By Jonny Long
Stage 19 of the Vuelta a España 2019 was supposed to be a relatively uneventful transfer stage ending in a sprint finish. But as has become customary at this year's Spanish Grand Tour, action and drama has never been far away.
With 66km to go, in rainy conditions, a crash took down a large section of the peloton, including race leader Primož Roglič (Jumbo-Visma) and fourth place Miguel Ángel López (Astana).
One of Roglič's key lieutenants was forced to abandon, with gruesome pictures of injuries sustained in the crash emerging in the aftermath.
However, while Martin was sitting on the road, his Vuelta over, the race was exploding up ahead.
Movistar were pulling hard at the front, tactics that sparked controversy yesterday, seeming to disrespect the unwritten rule of not attacking the race leader when he has been involved in an accident.
Footage shot by a roadside fan captures the moment a number of the peloton came down in the crash. One Jumbo-Visma rider, presumably Tony Martin, can be seen flipping over his handlebars and coming down hard, with another team-mate also remaining on the tarmac.
Further back, the red jersey of Primož Roglič can be seen caught up in the thick of the crash, but somehow remains upright, just coming to a halt and able to get back on his bike and continue racing.
Eventually, despite Movistar's acceleration, the race came back together, with no GC riders losing time. López, however, voiced his criticism after the finish line, saying: "These really stupid actions are what the world champion's team does - that's what we're dealing with. What a world champion we have!"
The Colombian later retracted his words, apologising for what he said in the heat of the moment, with Movistar also issuing an apology on the morning of stage 20. The Spanish team said they hadn't meant to take advantage of their rivals' crashes, and instead "followed exclusively" a strategy they had outlined before the race.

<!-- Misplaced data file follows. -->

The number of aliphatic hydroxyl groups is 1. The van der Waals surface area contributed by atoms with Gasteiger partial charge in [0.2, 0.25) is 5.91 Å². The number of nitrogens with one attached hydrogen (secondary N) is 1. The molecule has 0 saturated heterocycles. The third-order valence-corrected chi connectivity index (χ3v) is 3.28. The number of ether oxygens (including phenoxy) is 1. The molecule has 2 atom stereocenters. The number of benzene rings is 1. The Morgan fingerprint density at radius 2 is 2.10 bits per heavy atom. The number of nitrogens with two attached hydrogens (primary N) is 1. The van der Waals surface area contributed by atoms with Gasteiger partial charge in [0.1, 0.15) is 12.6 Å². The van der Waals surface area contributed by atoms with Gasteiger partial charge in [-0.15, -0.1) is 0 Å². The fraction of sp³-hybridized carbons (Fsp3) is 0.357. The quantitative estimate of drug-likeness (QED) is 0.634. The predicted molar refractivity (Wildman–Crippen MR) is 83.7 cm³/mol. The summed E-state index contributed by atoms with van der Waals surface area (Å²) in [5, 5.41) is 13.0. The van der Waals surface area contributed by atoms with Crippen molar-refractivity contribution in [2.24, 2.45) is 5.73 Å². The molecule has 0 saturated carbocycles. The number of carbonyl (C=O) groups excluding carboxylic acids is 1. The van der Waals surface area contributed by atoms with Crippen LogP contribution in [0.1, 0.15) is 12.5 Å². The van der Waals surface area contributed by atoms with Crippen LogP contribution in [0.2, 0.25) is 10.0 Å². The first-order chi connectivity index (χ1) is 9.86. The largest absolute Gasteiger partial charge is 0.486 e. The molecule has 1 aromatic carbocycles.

Hi. I'm Cycling Weekly's Weekend Editor. I like writing offbeat features and eating too much bread when working out on the road at bike races. I'm 6'0", 26 years old, have a strong hairline and have an adequate amount of savings for someone my age. I'm very single at the minute so if you know anyone, hit me up.
Before joining Cycling Weekly I worked at The Tab, reporting about students evacuating their bowels on nightclub dancefloors and consecrating their love on lecture hall floors. I've also written for Vice, Time Out, and worked freelance for The Telegraph (I know, but I needed the money at the time so let me live).
I also worked for ITV Cycling between 2011-2018 on their Tour de France and Vuelta a España coverage. Sometimes I'd be helping the producers make the programme and other times I'd be getting the lunches. Just in case you were wondering - Phil Liggett and Paul Sherwen had the same ham sandwich every day, it was great.
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